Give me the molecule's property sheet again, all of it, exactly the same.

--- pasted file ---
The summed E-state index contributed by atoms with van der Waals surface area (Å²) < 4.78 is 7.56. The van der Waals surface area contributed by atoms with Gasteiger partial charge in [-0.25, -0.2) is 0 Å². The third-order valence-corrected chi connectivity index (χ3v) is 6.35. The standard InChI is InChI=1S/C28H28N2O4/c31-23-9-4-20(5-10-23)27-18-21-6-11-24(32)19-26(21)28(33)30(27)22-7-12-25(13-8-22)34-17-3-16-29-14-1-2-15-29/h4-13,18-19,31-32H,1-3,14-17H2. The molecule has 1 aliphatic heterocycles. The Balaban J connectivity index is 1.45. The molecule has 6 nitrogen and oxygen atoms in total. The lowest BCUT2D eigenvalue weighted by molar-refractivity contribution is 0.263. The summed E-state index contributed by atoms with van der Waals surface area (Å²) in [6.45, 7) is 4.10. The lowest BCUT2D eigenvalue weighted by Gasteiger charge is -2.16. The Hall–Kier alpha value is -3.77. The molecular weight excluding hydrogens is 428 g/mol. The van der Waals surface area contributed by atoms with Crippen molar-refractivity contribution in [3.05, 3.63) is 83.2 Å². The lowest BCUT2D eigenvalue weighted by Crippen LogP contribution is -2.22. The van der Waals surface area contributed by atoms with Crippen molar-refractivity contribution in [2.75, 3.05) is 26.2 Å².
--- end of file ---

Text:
The summed E-state index contributed by atoms with van der Waals surface area (Å²) < 4.78 is 7.56. The van der Waals surface area contributed by atoms with Gasteiger partial charge in [-0.25, -0.2) is 0 Å². The third-order valence-corrected chi connectivity index (χ3v) is 6.35. The standard InChI is InChI=1S/C28H28N2O4/c31-23-9-4-20(5-10-23)27-18-21-6-11-24(32)19-26(21)28(33)30(27)22-7-12-25(13-8-22)34-17-3-16-29-14-1-2-15-29/h4-13,18-19,31-32H,1-3,14-17H2. The molecule has 1 aliphatic heterocycles. The Balaban J connectivity index is 1.45. The molecule has 6 nitrogen and oxygen atoms in total. The lowest BCUT2D eigenvalue weighted by molar-refractivity contribution is 0.263. The summed E-state index contributed by atoms with van der Waals surface area (Å²) in [6.45, 7) is 4.10. The lowest BCUT2D eigenvalue weighted by Gasteiger charge is -2.16. The Hall–Kier alpha value is -3.77. The molecular weight excluding hydrogens is 428 g/mol. The van der Waals surface area contributed by atoms with Crippen molar-refractivity contribution in [3.05, 3.63) is 83.2 Å². The lowest BCUT2D eigenvalue weighted by Crippen LogP contribution is -2.22. The van der Waals surface area contributed by atoms with Crippen molar-refractivity contribution in [2.75, 3.05) is 26.2 Å².